Updated: February 24, 2022 8:34:27 am
Grandmaster is the highest title or ranking that a chess player can achieve. The Grandmaster title — and other chess titles — is awarded by the International Chess Federation, FIDE (acronym for its French name Fédération Internationale des Échecs), the Lausanne-Switzerland-based governing body of the international game.
The title is the badge of the game’s super elite, a recognition of the greatest chess talent on the planet, which has been tested and proven against a peer group of other similarly talented players in the world’s toughest competitions.
Other (lesser) titles
Besides Grandmaster, the Qualification Commission of FIDE recognises and awards seven other titles: International Master (IM), FIDE Master (FM), Candidate Master (CM), Woman Grandmaster (WGM), Woman International Master (WIM), Woman FIDE Master (WFM), and Woman Candidate Master (WCM).
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Titles are for life
All the titles, including that of Grandmaster, are valid for life, unless a player is stripped of the title for a proven offence such as cheating.
Thus, the “use of a FIDE title or rating to subvert the ethical principles of the title or rating system may subject a person to revocation of his title”, and “in case it is found after a title has been awarded that the player was in breach of the Anti-Cheating Regulations in one or more of the tournaments on which the title application was based, then the title may be removed by the Qualification Commission”.
Grandmasters since 1950
The term grandmaster is about a century old, and was initially used as a generic expression to describe a player who was better than just a master. In 1950, FIDE started to formally designate the best players as Grandmasters, based on a set of laid-down criteria. Twenty-seven Grandmaster titles were awarded in the first batch in 1950, including to then world champion Mikhail Botvinnik of the erstwhile USSR, and several players who were greats of their time, but who were no longer competing then.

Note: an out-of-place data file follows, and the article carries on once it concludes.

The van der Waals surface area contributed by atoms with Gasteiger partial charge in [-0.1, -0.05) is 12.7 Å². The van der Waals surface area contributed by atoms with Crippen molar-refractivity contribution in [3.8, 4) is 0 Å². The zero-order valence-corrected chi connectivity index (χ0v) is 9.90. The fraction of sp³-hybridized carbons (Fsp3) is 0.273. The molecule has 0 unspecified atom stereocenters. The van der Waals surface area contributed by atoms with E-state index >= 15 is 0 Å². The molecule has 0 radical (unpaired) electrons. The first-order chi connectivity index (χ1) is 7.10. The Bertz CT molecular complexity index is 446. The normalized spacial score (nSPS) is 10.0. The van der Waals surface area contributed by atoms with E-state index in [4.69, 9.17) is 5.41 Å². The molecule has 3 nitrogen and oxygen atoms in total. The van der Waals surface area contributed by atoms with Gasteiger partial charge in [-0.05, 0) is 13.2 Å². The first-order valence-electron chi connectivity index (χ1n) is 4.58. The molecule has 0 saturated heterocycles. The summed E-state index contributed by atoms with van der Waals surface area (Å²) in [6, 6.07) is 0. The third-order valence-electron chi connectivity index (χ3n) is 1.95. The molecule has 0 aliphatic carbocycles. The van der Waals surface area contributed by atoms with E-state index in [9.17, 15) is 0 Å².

Qualifications for Grandmaster
Thereafter, the qualifications for Grandmaster were changed several times, including in 1957, 1965, and 1970. Currently, FIDE awards chess’s highest honour to a player who is able to achieve a FIDE Classical or Standard rating of 2,500, plus three Grandmaster norms.
Grandmaster norms are defined by a set of complex and rigorous rules regarding tournaments, games, and players, that are set out in the FIDE Title Regulations. (The current regulations were approved by the FIDE Council on October 27, 2021, and came into effect on January 1, 2022) [ https://handbook.fide.com/chapter/B012022 ]
Each norm is very difficult to attain. Broadly, a player must have a performance rating of 2,600 or higher in a FIDE tournament that has nine rounds, playing against several opponents from federations or countries other than the one to which the player belongs, and those opponents must be titled themselves.
Russia is on top
FIDE has so far recognised fewer than 2,000 Grandmasters out of the millions who play the game around the world. A vast majority of Grandmasters have been male. Russia (and the erstwhile USSR) has produced the most Grandmasters in the world, followed by the United States and Germany.
India became a chess powerhouse in the 2000s, and now has more than 70 Grandmasters.
The Indian prodigy Praggnanandhaa Rameshbabu became the second youngest grandmaster in chess history at age 12 years, 10 months, and 13 days after getting his third grandmaster norm with a performance of 2,710 at the Gredine open in Ortisei, Italy in 2018. In 2016, Praggnanandhaa had become the world’s youngest IM at age 10 years, 10 months, and 19 days.
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